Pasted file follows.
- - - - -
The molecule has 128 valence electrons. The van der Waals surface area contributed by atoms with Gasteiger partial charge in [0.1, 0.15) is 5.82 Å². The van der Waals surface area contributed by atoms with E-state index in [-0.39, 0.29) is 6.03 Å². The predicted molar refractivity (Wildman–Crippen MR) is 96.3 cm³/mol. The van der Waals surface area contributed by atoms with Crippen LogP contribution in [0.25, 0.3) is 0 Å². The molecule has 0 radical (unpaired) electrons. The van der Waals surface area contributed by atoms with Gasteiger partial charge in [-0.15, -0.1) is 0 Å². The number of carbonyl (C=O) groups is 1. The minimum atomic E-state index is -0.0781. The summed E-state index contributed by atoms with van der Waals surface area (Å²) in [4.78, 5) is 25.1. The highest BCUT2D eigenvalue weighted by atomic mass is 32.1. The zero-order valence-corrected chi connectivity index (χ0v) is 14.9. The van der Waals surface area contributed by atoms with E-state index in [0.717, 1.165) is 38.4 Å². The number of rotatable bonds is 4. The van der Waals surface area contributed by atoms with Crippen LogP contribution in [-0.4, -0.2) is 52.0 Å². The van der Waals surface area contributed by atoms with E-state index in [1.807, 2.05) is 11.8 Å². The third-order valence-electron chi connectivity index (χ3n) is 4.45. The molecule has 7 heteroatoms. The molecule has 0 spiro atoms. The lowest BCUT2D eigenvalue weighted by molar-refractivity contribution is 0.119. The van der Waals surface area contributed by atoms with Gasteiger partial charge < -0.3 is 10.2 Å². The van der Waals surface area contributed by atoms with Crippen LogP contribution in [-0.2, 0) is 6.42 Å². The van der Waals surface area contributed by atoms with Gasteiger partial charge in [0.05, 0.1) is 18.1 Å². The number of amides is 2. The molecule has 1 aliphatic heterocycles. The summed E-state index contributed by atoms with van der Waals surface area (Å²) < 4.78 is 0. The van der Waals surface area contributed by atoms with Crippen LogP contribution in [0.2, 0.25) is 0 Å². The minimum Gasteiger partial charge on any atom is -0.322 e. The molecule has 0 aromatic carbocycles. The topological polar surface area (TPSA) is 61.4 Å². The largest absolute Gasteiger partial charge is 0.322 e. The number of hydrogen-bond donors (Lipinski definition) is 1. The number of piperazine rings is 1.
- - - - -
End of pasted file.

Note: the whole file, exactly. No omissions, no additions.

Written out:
The molecule has 128 valence electrons. The van der Waals surface area contributed by atoms with Gasteiger partial charge in [0.1, 0.15) is 5.82 Å². The van der Waals surface area contributed by atoms with E-state index in [-0.39, 0.29) is 6.03 Å². The predicted molar refractivity (Wildman–Crippen MR) is 96.3 cm³/mol. The van der Waals surface area contributed by atoms with Crippen LogP contribution in [0.25, 0.3) is 0 Å². The molecule has 0 radical (unpaired) electrons. The van der Waals surface area contributed by atoms with Gasteiger partial charge in [-0.15, -0.1) is 0 Å². The number of carbonyl (C=O) groups is 1. The minimum atomic E-state index is -0.0781. The summed E-state index contributed by atoms with van der Waals surface area (Å²) in [4.78, 5) is 25.1. The highest BCUT2D eigenvalue weighted by atomic mass is 32.1. The zero-order valence-corrected chi connectivity index (χ0v) is 14.9. The van der Waals surface area contributed by atoms with E-state index in [0.717, 1.165) is 38.4 Å². The number of rotatable bonds is 4. The van der Waals surface area contributed by atoms with Crippen LogP contribution in [-0.4, -0.2) is 52.0 Å². The van der Waals surface area contributed by atoms with E-state index in [1.807, 2.05) is 11.8 Å². The third-order valence-electron chi connectivity index (χ3n) is 4.45. The molecule has 7 heteroatoms. The molecule has 0 spiro atoms. The lowest BCUT2D eigenvalue weighted by molar-refractivity contribution is 0.119. The van der Waals surface area contributed by atoms with Gasteiger partial charge < -0.3 is 10.2 Å². The van der Waals surface area contributed by atoms with Crippen LogP contribution in [-0.2, 0) is 6.42 Å². The van der Waals surface area contributed by atoms with Gasteiger partial charge in [0.05, 0.1) is 18.1 Å². The number of amides is 2. The molecule has 1 aliphatic heterocycles. The summed E-state index contributed by atoms with van der Waals surface area (Å²) < 4.78 is 0. The van der Waals surface area contributed by atoms with Crippen LogP contribution in [0.2, 0.25) is 0 Å². The minimum Gasteiger partial charge on any atom is -0.322 e. The molecule has 0 aromatic carbocycles. The topological polar surface area (TPSA) is 61.4 Å². The largest absolute Gasteiger partial charge is 0.322 e. The number of hydrogen-bond donors (Lipinski definition) is 1. The number of piperazine rings is 1.